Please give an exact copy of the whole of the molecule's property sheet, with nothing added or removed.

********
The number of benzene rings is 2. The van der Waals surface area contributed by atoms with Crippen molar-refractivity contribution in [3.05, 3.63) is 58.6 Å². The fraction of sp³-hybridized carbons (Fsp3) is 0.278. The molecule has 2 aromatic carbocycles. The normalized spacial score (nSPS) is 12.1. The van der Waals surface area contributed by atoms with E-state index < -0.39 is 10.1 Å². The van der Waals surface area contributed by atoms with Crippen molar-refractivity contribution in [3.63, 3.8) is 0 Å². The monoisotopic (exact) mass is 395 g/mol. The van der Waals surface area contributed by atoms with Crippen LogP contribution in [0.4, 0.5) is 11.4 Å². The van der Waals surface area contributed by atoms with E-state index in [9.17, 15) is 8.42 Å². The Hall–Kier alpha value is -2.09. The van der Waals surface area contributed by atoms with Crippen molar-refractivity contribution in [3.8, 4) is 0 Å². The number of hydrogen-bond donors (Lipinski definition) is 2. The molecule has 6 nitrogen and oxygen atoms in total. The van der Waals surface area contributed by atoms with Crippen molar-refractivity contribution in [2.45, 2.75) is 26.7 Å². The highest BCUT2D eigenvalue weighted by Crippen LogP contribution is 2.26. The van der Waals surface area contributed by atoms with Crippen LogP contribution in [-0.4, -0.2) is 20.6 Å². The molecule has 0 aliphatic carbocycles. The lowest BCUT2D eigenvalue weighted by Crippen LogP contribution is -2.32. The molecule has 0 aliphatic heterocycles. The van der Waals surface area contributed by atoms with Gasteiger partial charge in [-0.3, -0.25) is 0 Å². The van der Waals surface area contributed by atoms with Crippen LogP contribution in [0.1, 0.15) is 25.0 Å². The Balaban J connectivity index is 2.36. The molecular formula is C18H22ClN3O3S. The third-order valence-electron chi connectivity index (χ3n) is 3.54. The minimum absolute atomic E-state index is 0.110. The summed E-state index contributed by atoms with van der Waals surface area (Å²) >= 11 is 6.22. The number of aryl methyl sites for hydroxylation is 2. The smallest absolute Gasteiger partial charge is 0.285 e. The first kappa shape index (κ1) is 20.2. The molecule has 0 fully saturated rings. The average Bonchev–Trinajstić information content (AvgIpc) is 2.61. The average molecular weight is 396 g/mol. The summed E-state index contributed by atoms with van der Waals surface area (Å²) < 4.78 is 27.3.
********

The number of benzene rings is 2. The van der Waals surface area contributed by atoms with Crippen molar-refractivity contribution in [3.05, 3.63) is 58.6 Å². The fraction of sp³-hybridized carbons (Fsp3) is 0.278. The molecule has 2 aromatic carbocycles. The normalized spacial score (nSPS) is 12.1. The van der Waals surface area contributed by atoms with E-state index < -0.39 is 10.1 Å². The van der Waals surface area contributed by atoms with Crippen molar-refractivity contribution in [3.63, 3.8) is 0 Å². The monoisotopic (exact) mass is 395 g/mol. The van der Waals surface area contributed by atoms with Crippen LogP contribution in [0.4, 0.5) is 11.4 Å². The van der Waals surface area contributed by atoms with E-state index in [9.17, 15) is 8.42 Å². The Hall–Kier alpha value is -2.09. The van der Waals surface area contributed by atoms with Crippen molar-refractivity contribution in [3.8, 4) is 0 Å². The number of hydrogen-bond donors (Lipinski definition) is 2. The molecule has 6 nitrogen and oxygen atoms in total. The van der Waals surface area contributed by atoms with Crippen molar-refractivity contribution in [2.45, 2.75) is 26.7 Å². The highest BCUT2D eigenvalue weighted by Crippen LogP contribution is 2.26. The van der Waals surface area contributed by atoms with Crippen LogP contribution in [-0.4, -0.2) is 20.6 Å². The molecule has 0 aliphatic carbocycles. The lowest BCUT2D eigenvalue weighted by Crippen LogP contribution is -2.32. The molecule has 0 aliphatic heterocycles. The van der Waals surface area contributed by atoms with Gasteiger partial charge in [-0.3, -0.25) is 0 Å². The van der Waals surface area contributed by atoms with Crippen LogP contribution in [0.1, 0.15) is 25.0 Å². The Balaban J connectivity index is 2.36. The molecular formula is C18H22ClN3O3S. The third-order valence-electron chi connectivity index (χ3n) is 3.54. The minimum absolute atomic E-state index is 0.110. The summed E-state index contributed by atoms with van der Waals surface area (Å²) >= 11 is 6.22. The number of aryl methyl sites for hydroxylation is 2. The smallest absolute Gasteiger partial charge is 0.285 e. The first kappa shape index (κ1) is 20.2. The molecule has 0 fully saturated rings. The average Bonchev–Trinajstić information content (AvgIpc) is 2.61. The average molecular weight is 396 g/mol. The summed E-state index contributed by atoms with van der Waals surface area (Å²) < 4.78 is 27.3.